We’re in a rain drought. But not a story drought. My goodness, they’re coming at me fast and furious. In the last three weeks I’ve told and collected stories in Lee (twice), Concord, Portsmouth, Greenland, Hillsboro, Greenville, Bradford, Waterville Valley, and Townsend, Massachusetts.

Every year, for the last several years, around this time I visit the Laconia Friendship Club at Levitt Park, hosted by the inimitable Betty Clark.  She’s funny!

The challenge for me is to come up with new stories. Because they remember!

So I poked through the ones that fluttered to me in the last three weeks in search of something fresh. Here are a few of them, including a couple of humdingers.

Steve in Greenville spoke fondly of his great aunt, called NanDavis (all one word). NanDavis was in her late 80s, a strong, stubborn, independent yankee woman, living alone in her own house set back from the road and the rest of civilization. Every evening, Steve’s mom would give NanDavis a call to make sure she’d survived the day. NanDavis often let the phone ring many times before picking up, but this one evening it rang and rang and rang and Steve’s mom said, “Oh my god, I think something’s happened to NanDavis.” It rang a few more times, and NanDavis finally picked up. Out of breath.

Mom said, “What’s going on?”

NanDavis said a moose had come right up on her porch and was rubbing the velvet off its antlers on her uprights. She grabbed a broom and went out to dissuade him. He was almost as stubborn as she was, but eventually she drove him off. Damn moose.

Mom said, “NanDavis, are you all right?”

NanDavis said, “No! Not by a long shot. Broke my best broom.”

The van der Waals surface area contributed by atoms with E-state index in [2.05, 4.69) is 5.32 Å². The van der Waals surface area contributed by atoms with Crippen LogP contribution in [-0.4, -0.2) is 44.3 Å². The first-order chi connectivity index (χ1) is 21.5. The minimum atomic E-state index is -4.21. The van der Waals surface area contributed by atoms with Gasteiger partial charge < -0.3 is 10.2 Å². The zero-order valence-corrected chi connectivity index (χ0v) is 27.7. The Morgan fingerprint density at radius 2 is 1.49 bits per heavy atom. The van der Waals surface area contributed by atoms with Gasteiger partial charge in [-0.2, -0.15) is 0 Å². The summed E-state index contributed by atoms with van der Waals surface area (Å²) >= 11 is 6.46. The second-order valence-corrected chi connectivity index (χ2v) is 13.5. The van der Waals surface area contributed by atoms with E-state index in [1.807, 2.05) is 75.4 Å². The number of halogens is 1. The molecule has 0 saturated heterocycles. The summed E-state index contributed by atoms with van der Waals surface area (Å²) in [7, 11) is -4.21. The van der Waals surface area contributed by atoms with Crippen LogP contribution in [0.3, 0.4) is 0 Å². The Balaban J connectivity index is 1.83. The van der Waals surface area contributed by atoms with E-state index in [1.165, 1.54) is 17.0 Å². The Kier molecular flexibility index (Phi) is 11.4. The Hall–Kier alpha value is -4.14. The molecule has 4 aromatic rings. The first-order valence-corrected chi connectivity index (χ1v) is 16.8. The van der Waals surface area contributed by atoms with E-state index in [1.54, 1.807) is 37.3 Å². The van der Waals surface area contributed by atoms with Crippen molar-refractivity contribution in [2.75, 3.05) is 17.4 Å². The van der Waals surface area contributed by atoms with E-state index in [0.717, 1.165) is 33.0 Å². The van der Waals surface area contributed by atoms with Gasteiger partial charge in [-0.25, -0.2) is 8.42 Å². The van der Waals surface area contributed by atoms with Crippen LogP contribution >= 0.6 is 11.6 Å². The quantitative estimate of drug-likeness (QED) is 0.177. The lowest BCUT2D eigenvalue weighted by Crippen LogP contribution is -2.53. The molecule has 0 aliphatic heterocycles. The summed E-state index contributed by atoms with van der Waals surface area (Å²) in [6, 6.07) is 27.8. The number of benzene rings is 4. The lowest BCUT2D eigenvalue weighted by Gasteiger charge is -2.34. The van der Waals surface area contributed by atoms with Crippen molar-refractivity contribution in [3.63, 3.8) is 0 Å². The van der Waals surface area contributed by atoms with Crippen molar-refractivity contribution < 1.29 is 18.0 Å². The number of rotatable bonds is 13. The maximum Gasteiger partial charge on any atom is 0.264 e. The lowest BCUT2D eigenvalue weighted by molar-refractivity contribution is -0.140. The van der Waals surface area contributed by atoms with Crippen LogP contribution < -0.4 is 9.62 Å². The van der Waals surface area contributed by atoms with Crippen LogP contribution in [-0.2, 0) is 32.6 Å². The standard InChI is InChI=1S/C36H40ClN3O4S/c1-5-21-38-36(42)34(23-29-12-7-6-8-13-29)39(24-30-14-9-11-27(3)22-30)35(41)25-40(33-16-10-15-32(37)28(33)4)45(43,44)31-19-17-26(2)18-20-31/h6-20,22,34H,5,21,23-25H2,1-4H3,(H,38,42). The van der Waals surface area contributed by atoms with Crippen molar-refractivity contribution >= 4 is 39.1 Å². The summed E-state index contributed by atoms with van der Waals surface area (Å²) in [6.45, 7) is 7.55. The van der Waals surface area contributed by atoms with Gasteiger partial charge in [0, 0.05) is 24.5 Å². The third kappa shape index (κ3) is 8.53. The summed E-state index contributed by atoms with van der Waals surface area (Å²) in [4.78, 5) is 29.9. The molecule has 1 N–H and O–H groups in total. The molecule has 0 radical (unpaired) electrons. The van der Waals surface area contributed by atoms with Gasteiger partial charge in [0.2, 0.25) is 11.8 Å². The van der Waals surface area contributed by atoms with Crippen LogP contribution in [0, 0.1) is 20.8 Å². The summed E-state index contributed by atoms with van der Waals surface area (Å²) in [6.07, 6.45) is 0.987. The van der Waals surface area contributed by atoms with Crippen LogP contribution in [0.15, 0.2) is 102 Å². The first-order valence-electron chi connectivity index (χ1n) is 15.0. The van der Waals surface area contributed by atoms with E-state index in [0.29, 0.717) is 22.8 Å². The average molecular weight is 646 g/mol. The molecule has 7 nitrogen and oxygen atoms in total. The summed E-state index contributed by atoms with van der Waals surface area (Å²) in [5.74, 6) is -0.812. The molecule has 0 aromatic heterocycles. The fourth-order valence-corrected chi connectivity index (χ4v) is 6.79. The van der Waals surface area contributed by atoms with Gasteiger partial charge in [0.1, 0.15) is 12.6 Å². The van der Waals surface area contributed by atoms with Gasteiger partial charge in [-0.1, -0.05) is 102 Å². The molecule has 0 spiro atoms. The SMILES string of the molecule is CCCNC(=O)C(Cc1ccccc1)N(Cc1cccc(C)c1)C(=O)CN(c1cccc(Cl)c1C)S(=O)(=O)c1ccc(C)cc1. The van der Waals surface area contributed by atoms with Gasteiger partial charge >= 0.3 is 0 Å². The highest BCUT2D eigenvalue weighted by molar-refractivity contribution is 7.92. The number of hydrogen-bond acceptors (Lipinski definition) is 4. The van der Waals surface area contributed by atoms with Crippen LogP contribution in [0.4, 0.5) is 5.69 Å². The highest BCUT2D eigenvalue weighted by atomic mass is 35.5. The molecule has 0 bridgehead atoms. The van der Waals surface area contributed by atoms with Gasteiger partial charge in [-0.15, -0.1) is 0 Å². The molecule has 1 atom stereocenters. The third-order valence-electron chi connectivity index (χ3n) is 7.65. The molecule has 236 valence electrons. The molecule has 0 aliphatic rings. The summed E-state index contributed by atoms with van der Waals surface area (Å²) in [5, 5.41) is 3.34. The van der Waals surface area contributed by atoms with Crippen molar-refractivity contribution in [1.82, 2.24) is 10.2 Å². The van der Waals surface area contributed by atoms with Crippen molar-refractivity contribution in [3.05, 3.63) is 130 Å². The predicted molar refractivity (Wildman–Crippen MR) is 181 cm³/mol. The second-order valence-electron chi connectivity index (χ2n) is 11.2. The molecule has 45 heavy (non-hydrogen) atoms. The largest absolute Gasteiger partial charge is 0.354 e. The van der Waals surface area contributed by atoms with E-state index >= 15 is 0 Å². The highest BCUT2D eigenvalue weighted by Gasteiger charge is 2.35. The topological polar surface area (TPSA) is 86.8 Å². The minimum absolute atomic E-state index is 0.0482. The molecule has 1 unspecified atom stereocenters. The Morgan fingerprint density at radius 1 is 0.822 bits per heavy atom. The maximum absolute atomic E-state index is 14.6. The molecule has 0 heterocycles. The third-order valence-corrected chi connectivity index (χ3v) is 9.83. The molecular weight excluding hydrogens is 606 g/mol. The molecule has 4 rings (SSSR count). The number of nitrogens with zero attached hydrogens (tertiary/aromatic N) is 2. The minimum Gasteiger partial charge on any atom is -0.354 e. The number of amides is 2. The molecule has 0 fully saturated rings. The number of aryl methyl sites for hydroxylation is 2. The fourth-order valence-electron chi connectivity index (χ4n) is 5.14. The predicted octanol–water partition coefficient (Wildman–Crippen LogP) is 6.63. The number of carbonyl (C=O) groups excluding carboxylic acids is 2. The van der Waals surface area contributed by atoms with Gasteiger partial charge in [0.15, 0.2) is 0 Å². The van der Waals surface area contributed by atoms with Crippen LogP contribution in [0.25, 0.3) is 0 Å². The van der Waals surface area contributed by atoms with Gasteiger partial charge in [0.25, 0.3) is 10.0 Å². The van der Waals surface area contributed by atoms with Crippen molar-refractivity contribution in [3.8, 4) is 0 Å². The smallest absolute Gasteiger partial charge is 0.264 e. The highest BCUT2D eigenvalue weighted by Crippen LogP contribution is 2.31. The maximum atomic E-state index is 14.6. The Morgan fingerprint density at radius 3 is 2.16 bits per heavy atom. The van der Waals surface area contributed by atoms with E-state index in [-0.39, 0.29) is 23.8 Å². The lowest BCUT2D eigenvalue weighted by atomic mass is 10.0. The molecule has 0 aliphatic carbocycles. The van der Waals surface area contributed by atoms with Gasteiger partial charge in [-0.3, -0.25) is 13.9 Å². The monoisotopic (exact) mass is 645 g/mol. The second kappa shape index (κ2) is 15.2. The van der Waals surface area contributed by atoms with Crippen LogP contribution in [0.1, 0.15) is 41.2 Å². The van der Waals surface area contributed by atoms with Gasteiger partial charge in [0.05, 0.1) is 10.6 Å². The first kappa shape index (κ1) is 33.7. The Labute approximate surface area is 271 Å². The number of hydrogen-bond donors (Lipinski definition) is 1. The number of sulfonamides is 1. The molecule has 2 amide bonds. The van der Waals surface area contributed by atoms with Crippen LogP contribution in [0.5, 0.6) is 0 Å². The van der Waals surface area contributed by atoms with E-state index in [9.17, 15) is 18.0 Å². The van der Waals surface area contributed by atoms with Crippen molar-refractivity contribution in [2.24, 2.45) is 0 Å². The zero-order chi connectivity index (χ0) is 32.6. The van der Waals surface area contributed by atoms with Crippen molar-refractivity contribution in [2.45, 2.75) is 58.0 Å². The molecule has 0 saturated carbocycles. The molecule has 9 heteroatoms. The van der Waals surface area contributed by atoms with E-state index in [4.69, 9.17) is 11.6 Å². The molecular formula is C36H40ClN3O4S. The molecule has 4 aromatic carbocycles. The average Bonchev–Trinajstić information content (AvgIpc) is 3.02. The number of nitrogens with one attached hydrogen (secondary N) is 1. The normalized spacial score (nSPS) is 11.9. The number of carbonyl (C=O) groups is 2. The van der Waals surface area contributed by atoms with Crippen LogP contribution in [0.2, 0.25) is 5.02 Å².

The delightful Hester, whom I met at the Bradford Senior Center, grew up in Georges Mills. She told about her aunt (I think it was her aunt) who, as a child, had thick curly hair. This aunt had two older sisters and a brother. One summer evening the older kids came up with an idea. They caught  a bunch of fireflies, inserted them into their little sister’s hair, and paraded her around the village, house to house. “Look,” they said, “Floy lights up.”

Hester said her aunt didn’t recall the incident specifically, though the older kids did, “But to her dying day she never liked anybody touching her hair.”

Hester also recalled a contest where she and her siblings were to scoop up as many caterpillar nests as they could and put them in the wood stove. Only thing was, Mother never lit the stove. Time passed. And one morning the kitchen was filled with crawlies.

Connie remembered her father, a farmer, saying of the hired man: “I taught him everything I know and he still don’t know nothin’.”

Ain’t that always the way?

Happy almost October. Hope rain falls soon and lots of it.